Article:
In the United States, 6.1 million people have permanently lost their right to vote because of a past felony conviction. Florida accounts for nearly 25 percent, or 1.6 million, of the people who have lost their right to vote. As a result, one in ten Floridians are shut out of our democracy.
Florida’s lifetime voting ban is the most powerful voter suppression tool in the country.
Florida’s Voting Restoration Amendment is a proposed ballot iniative that would allow people who have paid their debt to society to earn back their right to vote. Restoring a person’s right to vote once they’ve fulfilled their obligations to society gives them an opportunity for redemption and a chance to be full members of their community.
About the Say Yes to Second Chances Campaign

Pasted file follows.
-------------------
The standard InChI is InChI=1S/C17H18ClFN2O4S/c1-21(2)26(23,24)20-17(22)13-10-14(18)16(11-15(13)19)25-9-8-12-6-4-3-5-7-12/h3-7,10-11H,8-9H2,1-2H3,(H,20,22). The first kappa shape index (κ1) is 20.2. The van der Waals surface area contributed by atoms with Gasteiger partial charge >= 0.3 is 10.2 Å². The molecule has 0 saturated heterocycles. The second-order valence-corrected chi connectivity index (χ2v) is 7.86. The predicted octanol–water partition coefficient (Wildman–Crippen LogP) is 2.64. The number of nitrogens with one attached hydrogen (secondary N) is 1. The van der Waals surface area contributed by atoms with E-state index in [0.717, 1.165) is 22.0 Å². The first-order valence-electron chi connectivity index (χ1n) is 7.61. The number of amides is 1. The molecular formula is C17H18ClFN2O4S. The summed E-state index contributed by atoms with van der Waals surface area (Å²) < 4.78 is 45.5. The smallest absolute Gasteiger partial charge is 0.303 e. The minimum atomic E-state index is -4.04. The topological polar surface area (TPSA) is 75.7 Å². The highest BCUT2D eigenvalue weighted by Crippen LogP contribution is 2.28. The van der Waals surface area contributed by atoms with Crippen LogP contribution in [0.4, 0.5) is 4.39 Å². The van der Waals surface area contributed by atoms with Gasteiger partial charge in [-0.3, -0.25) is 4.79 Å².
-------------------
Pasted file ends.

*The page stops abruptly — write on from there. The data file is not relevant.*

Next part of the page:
The Florida Rights Restoration Coalition is a coalition of organizations working to restore the ability to vote to Floridians with a felony conviction. The people behind this campaign are nonpartisan civic and faith organizations working with men and women who’ve served time and are now putting their lives back together.
We need to collect close to one million petitions by December 31, 2017, to have this important amendment added to the 2018 ballot.
Check out this page as a reference for your petition gathering efforts.
Filled out your petition? You can mail it or drop it off at one of our regional offices. Click here to see a list of office locations.
- 6.1 million Americans cannot vote because of a felony conviction. Floridians account for 1.6 million, or 25 percent, of the population of people who have permanently lost their right to vote.
- 1 of every 13 African-Americans has lost their voting rights due to felony disenfranchisement laws, vs. 1 in every 56 non-black voters
- Only four states, Florida, Iowa, Kentucky and Virgina, permanently revoke a person's right to vote if they have a felony conviction.
- Between 2010 and 2016, the number of voters disenfranchised in Florida grew by nearly 150,000 to a staggering estimated total of 1,686,000.